Soufiane Rahimi: Al Ain's lodestar primed to shine in Asian Champions League final

Moroccan has galvinised UAE club's path to continental showpiece, where they face Yokohama over two legs. We speak to the coaches who helped launch his career at Raja Casablanca

Al Ain's Soufiane Rahimi is the top scorer in the 2023/24 Asian Champions League with 11 goals. Chris Whiteoak / The National
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There’s a moment in many schoolchildren’s lives when they dream of getting that bit closer to their sporting heroes. A front-row seat in the grandstand. A snatched selfie outside the stadium. For the lucky ones, maybe it’s a day as a mascot, or perched near the touchline as a ball boy.

For Soufiane Rahimi, the striker who has galvanised Al Ain’s journey to the Asian Champions League final, the heroes and role-models were part of everyday life from infancy, practically guaranteed to pass by his bedroom window all through his boyhood and into his teens. “Soufiane’s is very special story,” smiles Juan Carlos Garrido, the head coach who ushered Rahimi into adulthood and gave him his big break as a senior professional.

The uniquely special part is how and where Rahimi grew up. Home for the family was a modestly-sized house attached to the practice ground of one of Morocco’s most storied sporting institutions, Raja Club Athletic, in the Oasis district of Casablanca.

It was accommodation reserved for Mohamed ‘Youaari’ Rahimi, father to several sons and daughters, and it came with Youaari’s job with Raja Casablanca, as the club are commonly known: Chief kit-man, and much besides. Youaari, is, as Garrido learned immediately he was appointed as Raja’s head coach in 2017, “a club legend”. He was officially attached to Raja for over half a century. Beyond his duties organising equipment, he was the extrovert who cajoled and motivated generations of players, whose eye for talent and wide connections across Moroccan football meant that when he advised Raja’s recruiters on young prospects, they listened.

As it turned out, some of the best gifts Youaari bequeathed the club would come from his own household. There’s Soufiane, the star. There’s Soufiane’s younger brother, Houssine, who has come up through the ranks at Raja and into the first-team. An older sibling, Amin, assumed Youani’s job after his father’s retirement.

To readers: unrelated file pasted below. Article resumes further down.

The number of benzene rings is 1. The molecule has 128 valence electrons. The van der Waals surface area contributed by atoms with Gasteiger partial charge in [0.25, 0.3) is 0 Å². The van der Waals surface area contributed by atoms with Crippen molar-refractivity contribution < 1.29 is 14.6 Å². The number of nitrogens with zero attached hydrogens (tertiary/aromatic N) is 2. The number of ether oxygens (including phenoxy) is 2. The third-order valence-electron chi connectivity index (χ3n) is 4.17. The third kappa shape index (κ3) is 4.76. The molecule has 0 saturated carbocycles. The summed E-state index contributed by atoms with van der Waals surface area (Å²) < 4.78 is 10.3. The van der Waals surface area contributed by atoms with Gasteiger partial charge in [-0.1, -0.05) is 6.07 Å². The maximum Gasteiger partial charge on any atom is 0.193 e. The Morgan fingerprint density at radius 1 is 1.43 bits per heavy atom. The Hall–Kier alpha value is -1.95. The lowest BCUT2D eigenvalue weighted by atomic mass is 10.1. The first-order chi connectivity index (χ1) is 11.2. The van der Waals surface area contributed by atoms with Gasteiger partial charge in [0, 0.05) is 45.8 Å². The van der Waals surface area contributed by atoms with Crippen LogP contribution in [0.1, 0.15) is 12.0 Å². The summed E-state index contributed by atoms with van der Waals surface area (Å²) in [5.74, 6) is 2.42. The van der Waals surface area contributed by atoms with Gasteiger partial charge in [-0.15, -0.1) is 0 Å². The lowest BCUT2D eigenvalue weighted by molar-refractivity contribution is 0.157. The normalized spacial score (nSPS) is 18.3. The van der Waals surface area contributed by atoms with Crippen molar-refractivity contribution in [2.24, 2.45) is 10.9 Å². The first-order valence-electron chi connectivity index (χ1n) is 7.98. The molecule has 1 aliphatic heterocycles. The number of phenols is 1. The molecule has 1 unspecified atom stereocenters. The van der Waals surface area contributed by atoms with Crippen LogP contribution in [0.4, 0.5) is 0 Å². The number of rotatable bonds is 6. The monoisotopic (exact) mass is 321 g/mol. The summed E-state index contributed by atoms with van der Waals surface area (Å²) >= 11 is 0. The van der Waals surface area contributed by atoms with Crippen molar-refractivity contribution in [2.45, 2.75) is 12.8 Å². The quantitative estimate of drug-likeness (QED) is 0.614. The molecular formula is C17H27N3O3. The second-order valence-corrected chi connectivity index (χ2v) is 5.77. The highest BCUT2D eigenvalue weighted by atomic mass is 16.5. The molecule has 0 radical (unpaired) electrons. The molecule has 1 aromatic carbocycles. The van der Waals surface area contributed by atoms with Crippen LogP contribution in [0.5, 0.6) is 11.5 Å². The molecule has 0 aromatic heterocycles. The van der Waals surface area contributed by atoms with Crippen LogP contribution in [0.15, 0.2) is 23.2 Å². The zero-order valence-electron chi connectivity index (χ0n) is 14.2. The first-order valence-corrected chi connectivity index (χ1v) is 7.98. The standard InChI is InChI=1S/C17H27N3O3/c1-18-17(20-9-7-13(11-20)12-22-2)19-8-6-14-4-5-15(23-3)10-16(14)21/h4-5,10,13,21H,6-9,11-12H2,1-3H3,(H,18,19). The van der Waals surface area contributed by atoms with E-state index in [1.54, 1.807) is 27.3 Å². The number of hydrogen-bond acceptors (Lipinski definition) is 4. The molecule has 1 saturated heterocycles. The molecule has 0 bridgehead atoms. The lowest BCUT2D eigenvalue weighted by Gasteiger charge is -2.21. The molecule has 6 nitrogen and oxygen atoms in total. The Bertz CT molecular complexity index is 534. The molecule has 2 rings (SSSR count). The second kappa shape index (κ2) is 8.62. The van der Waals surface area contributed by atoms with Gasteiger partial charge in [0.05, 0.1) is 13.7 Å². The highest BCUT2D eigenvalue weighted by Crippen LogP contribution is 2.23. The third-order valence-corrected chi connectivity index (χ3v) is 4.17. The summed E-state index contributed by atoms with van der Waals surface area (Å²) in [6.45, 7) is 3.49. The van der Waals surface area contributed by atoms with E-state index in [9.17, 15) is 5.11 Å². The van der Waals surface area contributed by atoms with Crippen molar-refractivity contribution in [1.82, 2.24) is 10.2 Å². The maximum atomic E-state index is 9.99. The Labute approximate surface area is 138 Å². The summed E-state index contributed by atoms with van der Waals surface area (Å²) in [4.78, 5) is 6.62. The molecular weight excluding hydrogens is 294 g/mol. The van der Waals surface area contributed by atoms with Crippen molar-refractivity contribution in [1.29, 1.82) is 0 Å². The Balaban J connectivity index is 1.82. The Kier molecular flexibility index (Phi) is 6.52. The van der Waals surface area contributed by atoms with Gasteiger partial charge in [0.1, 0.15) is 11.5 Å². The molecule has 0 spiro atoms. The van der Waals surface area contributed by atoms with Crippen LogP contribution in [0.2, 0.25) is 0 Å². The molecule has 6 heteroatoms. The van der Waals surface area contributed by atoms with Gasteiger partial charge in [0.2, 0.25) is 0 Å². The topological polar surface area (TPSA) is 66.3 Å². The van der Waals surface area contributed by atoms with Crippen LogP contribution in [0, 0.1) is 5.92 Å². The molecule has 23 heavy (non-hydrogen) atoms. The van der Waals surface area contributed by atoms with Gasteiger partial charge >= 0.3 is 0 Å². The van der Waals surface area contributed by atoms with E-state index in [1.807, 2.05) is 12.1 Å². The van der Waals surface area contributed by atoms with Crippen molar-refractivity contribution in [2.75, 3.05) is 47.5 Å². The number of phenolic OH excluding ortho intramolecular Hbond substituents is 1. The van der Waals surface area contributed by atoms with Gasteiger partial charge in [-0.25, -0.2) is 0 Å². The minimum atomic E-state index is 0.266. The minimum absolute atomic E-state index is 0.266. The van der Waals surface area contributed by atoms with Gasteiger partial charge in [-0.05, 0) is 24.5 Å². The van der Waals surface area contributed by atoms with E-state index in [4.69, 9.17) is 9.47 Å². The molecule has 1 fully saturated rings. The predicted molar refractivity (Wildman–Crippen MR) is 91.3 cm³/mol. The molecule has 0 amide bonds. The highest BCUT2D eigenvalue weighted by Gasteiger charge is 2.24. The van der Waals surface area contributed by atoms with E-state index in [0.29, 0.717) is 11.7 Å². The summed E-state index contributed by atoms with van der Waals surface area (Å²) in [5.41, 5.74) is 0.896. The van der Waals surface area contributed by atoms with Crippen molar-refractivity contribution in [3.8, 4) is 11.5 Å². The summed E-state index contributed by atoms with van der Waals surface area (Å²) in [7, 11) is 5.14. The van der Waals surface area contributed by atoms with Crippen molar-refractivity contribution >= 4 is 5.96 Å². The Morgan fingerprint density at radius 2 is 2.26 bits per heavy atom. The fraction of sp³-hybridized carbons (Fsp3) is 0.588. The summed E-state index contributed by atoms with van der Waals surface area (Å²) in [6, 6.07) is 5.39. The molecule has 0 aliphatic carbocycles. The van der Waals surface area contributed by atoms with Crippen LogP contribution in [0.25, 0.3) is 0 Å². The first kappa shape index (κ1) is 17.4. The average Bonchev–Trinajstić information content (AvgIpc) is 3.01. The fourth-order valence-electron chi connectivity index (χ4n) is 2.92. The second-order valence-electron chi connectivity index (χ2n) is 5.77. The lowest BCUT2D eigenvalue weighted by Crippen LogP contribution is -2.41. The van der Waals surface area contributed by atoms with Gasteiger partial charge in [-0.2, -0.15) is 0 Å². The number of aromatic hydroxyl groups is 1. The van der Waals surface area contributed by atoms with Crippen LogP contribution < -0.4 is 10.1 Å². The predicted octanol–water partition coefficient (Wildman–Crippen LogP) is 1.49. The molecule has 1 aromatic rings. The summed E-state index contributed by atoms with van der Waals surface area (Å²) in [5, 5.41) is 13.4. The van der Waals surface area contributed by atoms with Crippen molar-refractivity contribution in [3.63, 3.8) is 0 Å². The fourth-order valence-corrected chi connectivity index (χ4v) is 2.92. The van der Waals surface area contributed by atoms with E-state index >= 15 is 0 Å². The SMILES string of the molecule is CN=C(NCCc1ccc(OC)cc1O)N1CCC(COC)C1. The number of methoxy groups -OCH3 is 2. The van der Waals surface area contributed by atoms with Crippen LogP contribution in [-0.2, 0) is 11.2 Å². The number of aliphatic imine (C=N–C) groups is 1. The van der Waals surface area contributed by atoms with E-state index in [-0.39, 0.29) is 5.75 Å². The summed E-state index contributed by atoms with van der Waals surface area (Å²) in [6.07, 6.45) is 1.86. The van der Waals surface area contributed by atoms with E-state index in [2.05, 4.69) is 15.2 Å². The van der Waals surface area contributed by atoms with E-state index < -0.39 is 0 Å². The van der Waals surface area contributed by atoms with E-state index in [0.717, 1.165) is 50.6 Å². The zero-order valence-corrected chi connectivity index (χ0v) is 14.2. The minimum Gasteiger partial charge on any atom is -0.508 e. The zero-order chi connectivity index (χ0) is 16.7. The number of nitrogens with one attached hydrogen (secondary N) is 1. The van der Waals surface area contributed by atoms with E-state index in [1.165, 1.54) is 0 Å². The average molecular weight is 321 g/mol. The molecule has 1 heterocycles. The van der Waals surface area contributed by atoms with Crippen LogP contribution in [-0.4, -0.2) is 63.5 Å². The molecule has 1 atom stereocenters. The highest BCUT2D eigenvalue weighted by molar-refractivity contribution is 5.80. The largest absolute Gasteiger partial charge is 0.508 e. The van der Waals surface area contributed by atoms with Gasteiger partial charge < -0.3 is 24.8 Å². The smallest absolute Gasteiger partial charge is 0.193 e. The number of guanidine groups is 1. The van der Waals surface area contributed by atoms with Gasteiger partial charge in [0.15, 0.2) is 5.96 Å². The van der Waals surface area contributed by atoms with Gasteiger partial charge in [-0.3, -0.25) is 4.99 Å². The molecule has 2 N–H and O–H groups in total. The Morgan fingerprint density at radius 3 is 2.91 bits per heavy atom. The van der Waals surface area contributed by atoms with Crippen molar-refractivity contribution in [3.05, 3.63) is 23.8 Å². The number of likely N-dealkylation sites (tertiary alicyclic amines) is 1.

To grow up in that environment is to enjoy certain advantages if football is your passion and your aspiration. But it also comes with pressures. Raja‘s history sets a high bar. Scroll through the album of Youaari’s Raja memories and you cover their rise as a superclub in Africa and across the Mena region. “My dad was there for all the trophies,” Soufiane recalled to Canal+. Witnessing those triumphs, Youaari admits he harboured a private hope: “It was only a dream, but I did dream that, one day, one of my children would play for Raja.”

Soufiane would be the first. He was born in the summer of 1996, a time of vibrant celebration at Raja’s training headquarters: The club had won a first league-and-cup double. The following December, they claimed the African Champions League, the second of Raja’s three senior continental titles. Soufiane had formally enrolled in the youth system by the age of 10, and was spending some of his evenings and afternoons as a matchday ball-boy by the time the Club World Cup came to Morocco in 2013, Raja recording a landmark first for Mena football by reaching the final.

He was on the verge of Raja’s first-team by 20, but to guarantee regular football, was encouraged to join, on loan, Etoile de Casablanca, in a lower division, a club just down the road from Raja. Rahimi scored at better than a goal every two games over his season there. Once re-installed at Raja, was quickly promoted to the senior starting XI by Garrido.

“He’d shown a great attitude at a smaller club, and I had real confidence in him,” Garrido tells The National. “I gave him a tough test for his debut, away in Abidjan against Asec Mimosas in the African Confederations Cup. We won 1-0, thanks to Soufiane winning us a penalty. He played with maturity, something he always showed. Five months later, we had won the competition.”